Arbitration clauses are often incorporated into agreements to shorten the litigation process.  However, as seen above, significant complications may arise.  Of significant interest is the availability for an arbitration agreement to be retroactive.  According to the court, Washington courts had not yet addressed retroactivity of an arbitration agreement.  However, it found “absent language in an agreement to the

contrary, the retroactive application of an arbitration agreement is permitted.”[viii]  Defense attorneys eagerly await the case which will lay the foundation for this law in Washington.





[i] Cornelius v. Alpha Kappa Lambda, 2021 WL 6622382.

[ii] Cornelius v. Alpha Kappa Lambda, 2021 WL 6622382, Zuver v. Airtouch Commc’ns, Inc., 153 Wn.2d 293, 303, 103 P.3d 753 (2004) (quoting Nelson v. McGoldrick, 127 Wn.2d 124, 131, 896 P.2d 1258 (1995)).

[iii] Cornelius, citing Burnett v. Pagliacci Pizza, Inc., 196 Wn.2d 38, 46–47, 470 P.3d 486 (2020).

[iv] Cornelius, Zuver, 153 Wn.2d at 303.

[v] Burnett, 196 Wn.2d at 54–55.

[vi] Mastrobuono v. Shearson Lehman Hutton, Inc., 514 U.S. 52, 62, 115 S. Ct. 1212, 131 L. Ed. 2d 76 (1995).

[vii] Green Tree Fin. Corp. v. Bazzle, 539 U.S. 444, 445, 123 S. Ct. 2402, 156 L. Ed. 2d 414 (2003)

[viii] Cornelius, See Allbaugh v. Perma-Bound, No. C08-5713-JCC, 2009 WL 10676437, at *1, 10 (W.D. Wash. Aug. 14, 2009) (applying an arbitration agreement retroactively under Washington law where the agreement stated that it applied to any claim “arising out of or relating to this Agreement, or the breach, termination, or invalidity thereof”); see GR 14.1; In re Verisign, Inc., Derivative Litig., 531 F. Supp. 2d 1173, 1224 (N.D. Cal. 2007) (retroactively applying an arbitration agreement that covered “not just services provided under the agreement, but also ‘any other services provided by KPMG,’” and rejecting plaintiffs’ contention that the agreement must contain explicit language authorizing retroactive application); Zink v. Merrill Lynch Pierce Fenner & Smith, Inc., 13 F.3d 330, 331–32 (10th Cir. 1993) (holding that an arbitration agreement applying to any controversy “arising out of your business or this agreement” was “clearly broad enough to cover the dispute at issue despite the fact that the dealings giving rise to the dispute occurred prior to the execution of the agreement.”); Smith/Enron Cogeneration Ltd P’ship, Inc. v. Smith Cogeneration Int’l, Inc., 198 F.3d 88, 99 (2d Cir. 1999) (“As the arbitration clause here similarly does not contain any temporal limitation, the relevant inquiry is whether SCI’s claims ‘relat[e] to any obligation or claimed obligation under’ the 1994 Agreement, not when they arose.” (alteration in original)); Kristian v. Comcast Corp., 446 F.3d 25, 33–34 (1st Cir. 2006) (rejecting an argument against retroactive application of an arbitration agreement because “the phrase ‘or the services provided’ covers claims or disputes that do not arise ‘out of this agreement’ and hence are not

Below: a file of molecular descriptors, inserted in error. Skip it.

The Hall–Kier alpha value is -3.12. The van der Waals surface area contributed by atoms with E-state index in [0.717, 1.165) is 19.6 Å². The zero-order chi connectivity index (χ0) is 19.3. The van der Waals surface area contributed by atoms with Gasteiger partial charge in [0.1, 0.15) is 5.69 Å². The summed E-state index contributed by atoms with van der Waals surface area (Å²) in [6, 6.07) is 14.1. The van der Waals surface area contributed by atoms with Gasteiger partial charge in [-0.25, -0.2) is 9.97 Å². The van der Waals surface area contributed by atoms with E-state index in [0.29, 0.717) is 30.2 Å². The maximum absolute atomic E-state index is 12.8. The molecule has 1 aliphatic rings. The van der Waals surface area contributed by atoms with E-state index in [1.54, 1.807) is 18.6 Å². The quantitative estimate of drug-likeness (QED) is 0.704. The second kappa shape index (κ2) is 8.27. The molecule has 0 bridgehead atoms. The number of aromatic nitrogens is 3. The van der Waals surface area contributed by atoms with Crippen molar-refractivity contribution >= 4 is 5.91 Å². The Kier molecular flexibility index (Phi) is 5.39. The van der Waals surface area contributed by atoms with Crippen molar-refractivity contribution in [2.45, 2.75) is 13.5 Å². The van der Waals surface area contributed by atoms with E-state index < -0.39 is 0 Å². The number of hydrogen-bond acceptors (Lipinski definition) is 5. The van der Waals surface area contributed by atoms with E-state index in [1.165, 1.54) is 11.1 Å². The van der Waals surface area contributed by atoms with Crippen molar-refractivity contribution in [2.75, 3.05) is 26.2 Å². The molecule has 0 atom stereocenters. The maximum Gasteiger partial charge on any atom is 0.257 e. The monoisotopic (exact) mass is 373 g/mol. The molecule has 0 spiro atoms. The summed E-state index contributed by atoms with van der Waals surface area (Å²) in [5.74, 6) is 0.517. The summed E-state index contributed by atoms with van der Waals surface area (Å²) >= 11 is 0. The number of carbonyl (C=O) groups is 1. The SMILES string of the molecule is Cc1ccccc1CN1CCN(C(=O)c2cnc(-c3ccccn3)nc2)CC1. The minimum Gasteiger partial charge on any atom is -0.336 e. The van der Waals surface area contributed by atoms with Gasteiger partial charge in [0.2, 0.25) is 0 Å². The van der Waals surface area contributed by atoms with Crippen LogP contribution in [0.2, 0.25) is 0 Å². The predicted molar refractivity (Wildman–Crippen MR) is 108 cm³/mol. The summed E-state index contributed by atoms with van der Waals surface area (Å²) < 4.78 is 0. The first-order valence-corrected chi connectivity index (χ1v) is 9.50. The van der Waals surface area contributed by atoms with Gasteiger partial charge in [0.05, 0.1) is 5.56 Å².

limited by the time frame of the agreements.”); Levin v. Alms & Assocs., Inc., 634 F.3d 260, 267 (4th Cir. 2011) (“Although the arbitration clause does not specifically state that it applies to claims accruing before the 2007 Agreement, courts have generally applied broad ‘any dispute’ language retroactively, especially when combined with language that refers to all dealings between the parties.”).